Microsoft unveiled the new Windows 11 on 24th June with very specific requirements about the TPM 2.0 version. This happened for the first of Microsoft very concerned about the TPM chips so you must know about What is TPM chips? Why it is required and what are the benefits of the TPM chips? and How to enable TPM 2.0 for Windows 11?
What is TPM 2.0 chip?
The TPM stands for Trusted Platform Module use for encrypting the passwords and data from the firmware level. It works on blockchain technology to store the data into key and value pairs. This microprocessor also enhances hardware security.
The TPM chip was especially used on business or cryptographic computers to strengthen their firmware security. More than 80 percent of computers are vulnerable to firmware attacks and only 25 percent of them use this technology.
The TPM 2.0 chip is the upgraded version from the TPM 1.2 version which was used since Windows Vista. Microsoft was taking the TPM 2.0 chips into consideration from the past Windows 10 updates. Also, has sustainably maintained its usage on all the enabled PCs. Hence, Microsoft decided to ask for the TPM 2.0 chips requirements for Windows 11.
Read Also: How to download Windows 11 free upgrade?
What’s TPM 2.0 vs TPM 1.2 Windows 11 Confusion?
First, Microsoft published the Windows 11 compatibility with the minimum requirements of the TPM 1.2 version and later updated it with the TPM 2.0 version. All the fellow users with the TPM 1.2 version are asking to solve this confusion.
Microsoft has confirmed on their support and also on their official page that TPM 2.0 is must for Windows 11 support whereas TPM 1.2 was removed from their minimum requirements. So it’s total bad luck as well as your PC isn’t that strong to defense your firmware.
TPM 2.0 has many same features than 1.2 but it’s not fully backward compatible. TPM 1.2 has three common parts whereas the 2.0 version has four parts with different specifications. Only Storage hierarchy is managed by the TPM 1.2 whereas additional Platform and Endorsements hierarchies are also controlled by the TPM 2.0. The TPM 2.0 also supports Bitmap and PIN data along with the Extend and Unstructured data. TPM 2.0 has so many extra features and advanced features hence Microsoft has to deny the TPM 1.2 version.
Check for TPM 2.0 Support on Your PC
TPM chips might be new information for us users but it’s a decade-old technology for the manufacturers. Microsoft first time used the TPM chip with Windows Vista and even Apple has shipped the Macintosh with the TPM technology. The Chromebooks also have it to strengthen their security defenses.
Microsoft also asked for the TPM 2.0 support along with Windows 8.1 hardware requirements in 2015. Following all the hypes and major requirements, most of the manufacturers have already included the TPM 2.0 support on the PCs.
Especially, the PCs with Intel CPUs have used the Intel Platform Trust Technology (PTT) to follow all the TPM 2.0 standards. Intel has also merged its PTT with the TPM 2.0 to further enhance data security. As of now, major PCs have got the support for TPM 2.0 to pass the Windows 11 compatibility, they just have to check from the settings.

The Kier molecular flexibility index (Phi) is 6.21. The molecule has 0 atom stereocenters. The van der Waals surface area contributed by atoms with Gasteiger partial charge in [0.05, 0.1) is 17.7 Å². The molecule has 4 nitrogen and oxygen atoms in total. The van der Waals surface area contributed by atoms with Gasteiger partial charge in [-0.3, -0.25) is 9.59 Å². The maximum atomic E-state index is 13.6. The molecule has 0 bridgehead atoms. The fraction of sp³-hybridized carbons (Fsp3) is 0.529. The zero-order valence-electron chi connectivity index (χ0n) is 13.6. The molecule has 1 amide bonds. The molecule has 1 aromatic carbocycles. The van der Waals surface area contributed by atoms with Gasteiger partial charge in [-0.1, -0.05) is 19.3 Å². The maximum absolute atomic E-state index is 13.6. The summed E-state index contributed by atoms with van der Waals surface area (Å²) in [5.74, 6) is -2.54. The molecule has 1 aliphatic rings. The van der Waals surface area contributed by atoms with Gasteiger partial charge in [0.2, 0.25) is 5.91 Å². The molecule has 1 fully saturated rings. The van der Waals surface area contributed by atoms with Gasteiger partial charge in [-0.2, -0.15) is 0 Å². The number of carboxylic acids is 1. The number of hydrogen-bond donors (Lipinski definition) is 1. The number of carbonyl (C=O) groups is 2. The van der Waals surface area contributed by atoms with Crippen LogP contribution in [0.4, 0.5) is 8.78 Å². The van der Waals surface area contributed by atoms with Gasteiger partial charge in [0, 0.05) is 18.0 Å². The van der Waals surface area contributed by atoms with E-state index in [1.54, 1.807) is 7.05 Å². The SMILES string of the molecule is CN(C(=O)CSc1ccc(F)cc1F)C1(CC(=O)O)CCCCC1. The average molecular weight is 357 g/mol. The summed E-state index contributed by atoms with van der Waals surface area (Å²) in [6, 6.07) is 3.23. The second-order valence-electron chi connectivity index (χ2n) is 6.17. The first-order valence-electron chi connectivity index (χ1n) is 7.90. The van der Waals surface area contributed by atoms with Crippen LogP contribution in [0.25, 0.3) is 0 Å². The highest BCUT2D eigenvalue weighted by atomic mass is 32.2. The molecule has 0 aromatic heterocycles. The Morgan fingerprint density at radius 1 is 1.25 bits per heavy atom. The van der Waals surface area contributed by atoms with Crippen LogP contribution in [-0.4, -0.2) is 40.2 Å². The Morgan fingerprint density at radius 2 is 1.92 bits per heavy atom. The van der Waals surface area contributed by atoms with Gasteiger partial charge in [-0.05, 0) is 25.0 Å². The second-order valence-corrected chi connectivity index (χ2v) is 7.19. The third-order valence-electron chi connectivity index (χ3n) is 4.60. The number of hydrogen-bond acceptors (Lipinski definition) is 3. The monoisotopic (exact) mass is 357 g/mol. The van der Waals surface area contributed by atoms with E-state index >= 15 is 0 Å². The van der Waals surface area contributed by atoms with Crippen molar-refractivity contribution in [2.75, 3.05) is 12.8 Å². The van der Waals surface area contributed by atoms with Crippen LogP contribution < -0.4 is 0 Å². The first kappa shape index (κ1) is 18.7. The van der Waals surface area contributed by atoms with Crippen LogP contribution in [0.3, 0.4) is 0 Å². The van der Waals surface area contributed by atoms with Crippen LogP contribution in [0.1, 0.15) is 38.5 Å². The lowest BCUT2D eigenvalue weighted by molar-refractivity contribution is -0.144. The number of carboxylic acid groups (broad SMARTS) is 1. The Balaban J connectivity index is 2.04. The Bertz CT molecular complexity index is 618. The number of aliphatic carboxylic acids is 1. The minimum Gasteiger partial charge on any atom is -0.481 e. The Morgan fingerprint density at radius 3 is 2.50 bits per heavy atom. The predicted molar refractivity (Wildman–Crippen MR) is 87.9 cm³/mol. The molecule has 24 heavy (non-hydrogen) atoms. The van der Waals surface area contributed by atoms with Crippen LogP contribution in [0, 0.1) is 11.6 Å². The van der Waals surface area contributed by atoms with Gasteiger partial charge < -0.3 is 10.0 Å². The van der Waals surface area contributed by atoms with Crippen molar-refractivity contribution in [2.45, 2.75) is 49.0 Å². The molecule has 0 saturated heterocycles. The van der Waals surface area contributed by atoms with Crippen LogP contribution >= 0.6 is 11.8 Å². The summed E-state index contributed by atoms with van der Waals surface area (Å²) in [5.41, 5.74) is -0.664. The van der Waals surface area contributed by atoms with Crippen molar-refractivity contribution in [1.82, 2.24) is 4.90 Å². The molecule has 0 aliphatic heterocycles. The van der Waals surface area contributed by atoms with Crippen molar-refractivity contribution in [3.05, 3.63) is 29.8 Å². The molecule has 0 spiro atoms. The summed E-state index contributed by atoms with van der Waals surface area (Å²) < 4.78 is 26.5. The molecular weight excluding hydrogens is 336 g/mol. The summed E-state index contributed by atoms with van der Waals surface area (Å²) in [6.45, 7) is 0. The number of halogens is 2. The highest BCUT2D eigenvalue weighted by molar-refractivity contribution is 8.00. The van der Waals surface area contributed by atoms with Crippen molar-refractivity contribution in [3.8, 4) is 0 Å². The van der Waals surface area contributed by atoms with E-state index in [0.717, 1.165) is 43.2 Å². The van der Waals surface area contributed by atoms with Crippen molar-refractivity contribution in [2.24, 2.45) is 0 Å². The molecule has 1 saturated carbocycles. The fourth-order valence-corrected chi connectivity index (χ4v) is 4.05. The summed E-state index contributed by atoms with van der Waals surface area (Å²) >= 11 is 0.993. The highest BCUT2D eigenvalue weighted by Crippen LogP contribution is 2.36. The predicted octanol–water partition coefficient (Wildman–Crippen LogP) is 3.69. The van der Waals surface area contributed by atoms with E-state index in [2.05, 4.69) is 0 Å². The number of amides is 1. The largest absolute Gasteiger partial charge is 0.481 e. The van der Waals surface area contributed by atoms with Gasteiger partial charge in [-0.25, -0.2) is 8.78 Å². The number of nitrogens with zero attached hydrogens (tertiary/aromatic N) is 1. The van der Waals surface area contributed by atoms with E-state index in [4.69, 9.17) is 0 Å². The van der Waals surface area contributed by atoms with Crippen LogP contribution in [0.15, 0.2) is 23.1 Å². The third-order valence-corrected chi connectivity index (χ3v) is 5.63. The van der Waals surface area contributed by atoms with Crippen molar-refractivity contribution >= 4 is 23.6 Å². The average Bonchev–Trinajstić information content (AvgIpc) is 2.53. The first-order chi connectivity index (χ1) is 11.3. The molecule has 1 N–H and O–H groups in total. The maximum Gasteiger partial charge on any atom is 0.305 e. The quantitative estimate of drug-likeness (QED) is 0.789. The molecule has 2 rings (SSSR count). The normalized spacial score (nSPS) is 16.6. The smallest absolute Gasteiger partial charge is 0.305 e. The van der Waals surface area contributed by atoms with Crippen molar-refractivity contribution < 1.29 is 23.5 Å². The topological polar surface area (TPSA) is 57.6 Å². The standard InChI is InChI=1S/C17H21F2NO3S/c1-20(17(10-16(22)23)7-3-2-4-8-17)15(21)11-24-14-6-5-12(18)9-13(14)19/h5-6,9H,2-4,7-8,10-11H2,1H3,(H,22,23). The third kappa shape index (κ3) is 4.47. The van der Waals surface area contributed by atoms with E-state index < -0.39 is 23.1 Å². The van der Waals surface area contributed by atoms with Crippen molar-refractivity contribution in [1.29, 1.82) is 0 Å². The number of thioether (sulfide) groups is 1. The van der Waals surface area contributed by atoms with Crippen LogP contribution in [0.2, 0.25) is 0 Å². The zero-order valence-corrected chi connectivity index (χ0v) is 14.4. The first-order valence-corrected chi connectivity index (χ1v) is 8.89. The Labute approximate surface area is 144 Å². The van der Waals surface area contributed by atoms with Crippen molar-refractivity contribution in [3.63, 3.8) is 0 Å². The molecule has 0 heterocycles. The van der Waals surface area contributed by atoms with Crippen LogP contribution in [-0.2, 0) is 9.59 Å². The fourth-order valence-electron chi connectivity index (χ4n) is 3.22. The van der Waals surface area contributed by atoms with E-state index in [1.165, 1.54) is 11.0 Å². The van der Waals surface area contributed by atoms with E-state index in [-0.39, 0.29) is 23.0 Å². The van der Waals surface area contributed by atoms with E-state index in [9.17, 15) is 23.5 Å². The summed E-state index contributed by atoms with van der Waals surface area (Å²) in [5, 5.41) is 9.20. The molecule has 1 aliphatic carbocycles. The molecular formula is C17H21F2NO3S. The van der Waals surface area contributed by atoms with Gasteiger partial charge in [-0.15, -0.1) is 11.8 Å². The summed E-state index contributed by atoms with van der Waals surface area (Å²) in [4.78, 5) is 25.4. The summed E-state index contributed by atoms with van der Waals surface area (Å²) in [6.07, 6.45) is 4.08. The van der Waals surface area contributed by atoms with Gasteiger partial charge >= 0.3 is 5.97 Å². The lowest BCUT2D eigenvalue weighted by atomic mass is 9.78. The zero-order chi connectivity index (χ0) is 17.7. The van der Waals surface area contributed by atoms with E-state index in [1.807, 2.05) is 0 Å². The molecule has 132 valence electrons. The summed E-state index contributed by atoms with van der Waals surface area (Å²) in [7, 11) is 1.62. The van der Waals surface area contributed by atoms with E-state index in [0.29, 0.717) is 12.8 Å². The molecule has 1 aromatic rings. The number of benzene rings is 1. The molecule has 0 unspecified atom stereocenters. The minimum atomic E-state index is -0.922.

Check for TPM 2.0 on Windows 10
- Launch the RUN box by holding Windows + R keys.
- Type tpm.msc in the RUN box.
- Press Enter or tap on the Ok button to launch the Trusted Platform Module (TPM) Management on Local Computer.
The TPM Management window will either specify the Overview, Status and the TPM version or will give an error. The error message will read as Compatible TPM cannot be found on this computer and verify this computer has a TPM 1.2 or later from the BIOS settings.
Windows 11 compatibility can be verified from the PC Health Check App by Microsoft. It will also point to the non-availability of TPM on the PC. Install PC Health Check on Windows 10 and tap on the Check now button. The app will give an error for This PC can’t run Windows 11 due to the disabled TPM 2.0 feature.
How to enable TMP 2.0 from the BIOS Settings?
The TPM 2.0 is a firmware level setting which you have to operate from the BIOS settings. All BIOS settings will differ for different PCs along with their BIOS keys.
The BIOS is a small program installed on the motherboard of a computer to boot up the Processor, HDD, RAM, and Monitor Screen with an established connection. All the hardware level settings can be accessed from the BIOS settings.
Make sure to completely shut down your computer or laptop. Again press the power button along with keep tapping its BIOS key even before the brand logo appears. The BIOS key will vary from the set of F1, F2, F10, F11, and Delete keys.
The BIOS settings will generally appear with blue background and white fonts. All the options will be listed vertically and the settings tabs will appear in the top horizontal menu, just like the table. It may vary for different brands and may have a graphical interface for the gaming brands such as Acer and MSI.
First, make note of the TPM label, it will appear with simple TPM 2.0 or fTPM names. On some PCs with Intel processors, it also appeared as PTT or Intel Platform Trust Technology name which stands for Intel Platform Trust Technology and uses the enhanced TPM 2.0 technology. Whereas, on AMD processors its name appears as AMD PSP fTPM.
Now let’s explore the different BIOS settings to find the TPM option to enable. First, go to the Security tab to look for its settings. It might appear with the Current, Change, and Clear State. Just Enable it under the Change TPM State option. If can’t find it under the Security tab then navigate to the Advanced tab. Mostly it’s under the Security or Advanced settings. It may be found under TCG or TCG2 settings page.
Save and exit the BIOS, once you have enabled the TPM 2.0 support. Also, recheck for TPM 2.0 availability for Windows 11 installation.